In “Who Censored the Six-Day War?,” his scrupulous investigation of the Israeli film Censored Voices, the historian Martin Kramer has performed an important public service. The film is one of the latest entries in what has become a regular feature of culture and politics in Israel. We are quite often invited to watch a film or a play, read a pamphlet or a column, always made of two ingredients: first, stories about IDF commanders or troops who seemingly acted in an ethically improper or even atrocious manner in their military capacity, during an old war or a recent operation; secondly, claims against the Israeli occupation of the territories beyond the eastern border of Israel since the 1967 Six-Day War. The gist of such presentations of alleged stories and political claims is usually the simple demand to jump from the stories, which are presented as facts, to the conclusion, which is presented as a moral obligation. Alas, each of the three parts of the plot—stories, claims, and conclusion—is problematic, ethically or morally, legally or logically.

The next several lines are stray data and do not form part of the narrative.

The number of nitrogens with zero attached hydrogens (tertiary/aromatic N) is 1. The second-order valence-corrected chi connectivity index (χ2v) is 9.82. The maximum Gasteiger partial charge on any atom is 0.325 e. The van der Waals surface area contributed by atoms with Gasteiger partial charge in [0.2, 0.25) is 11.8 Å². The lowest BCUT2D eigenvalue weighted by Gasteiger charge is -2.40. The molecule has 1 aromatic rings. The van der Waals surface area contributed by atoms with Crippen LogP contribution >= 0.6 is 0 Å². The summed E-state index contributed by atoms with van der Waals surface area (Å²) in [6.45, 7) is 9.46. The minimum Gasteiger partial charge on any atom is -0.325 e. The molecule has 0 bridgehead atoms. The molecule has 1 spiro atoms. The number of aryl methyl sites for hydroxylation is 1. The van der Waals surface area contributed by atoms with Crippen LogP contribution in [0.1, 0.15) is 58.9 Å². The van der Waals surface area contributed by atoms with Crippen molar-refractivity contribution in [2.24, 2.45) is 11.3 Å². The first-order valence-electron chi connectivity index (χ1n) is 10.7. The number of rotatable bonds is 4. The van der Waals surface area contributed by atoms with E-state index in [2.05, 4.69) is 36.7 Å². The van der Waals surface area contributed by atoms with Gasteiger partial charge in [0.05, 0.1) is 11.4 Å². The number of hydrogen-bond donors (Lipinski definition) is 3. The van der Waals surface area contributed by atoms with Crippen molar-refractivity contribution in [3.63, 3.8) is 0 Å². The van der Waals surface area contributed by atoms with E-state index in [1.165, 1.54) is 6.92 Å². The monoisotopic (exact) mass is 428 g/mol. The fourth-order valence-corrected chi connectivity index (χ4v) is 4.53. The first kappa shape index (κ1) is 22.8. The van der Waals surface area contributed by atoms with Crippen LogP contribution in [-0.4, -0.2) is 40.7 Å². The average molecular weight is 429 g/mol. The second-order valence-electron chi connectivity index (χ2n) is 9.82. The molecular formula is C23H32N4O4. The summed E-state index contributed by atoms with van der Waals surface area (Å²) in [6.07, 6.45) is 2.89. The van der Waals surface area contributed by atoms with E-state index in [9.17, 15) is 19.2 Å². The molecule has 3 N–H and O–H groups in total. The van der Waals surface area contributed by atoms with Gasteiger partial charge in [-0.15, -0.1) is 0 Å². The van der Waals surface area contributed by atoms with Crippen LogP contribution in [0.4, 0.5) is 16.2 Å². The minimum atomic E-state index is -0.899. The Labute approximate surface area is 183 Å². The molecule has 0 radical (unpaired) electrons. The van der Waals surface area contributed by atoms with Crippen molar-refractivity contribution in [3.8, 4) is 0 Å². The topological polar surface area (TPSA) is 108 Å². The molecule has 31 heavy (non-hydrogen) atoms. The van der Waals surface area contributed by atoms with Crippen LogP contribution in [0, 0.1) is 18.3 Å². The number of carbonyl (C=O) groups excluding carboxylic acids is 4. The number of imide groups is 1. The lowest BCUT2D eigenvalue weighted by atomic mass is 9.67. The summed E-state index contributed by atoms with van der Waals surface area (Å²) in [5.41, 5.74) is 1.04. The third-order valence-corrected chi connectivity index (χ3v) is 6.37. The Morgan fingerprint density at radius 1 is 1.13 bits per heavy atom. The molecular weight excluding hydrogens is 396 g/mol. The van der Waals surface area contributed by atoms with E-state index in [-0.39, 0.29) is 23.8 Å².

The Poverty of Propaganda
Peddling vague stories of war crimes for political ends is obviously and utterly immoral.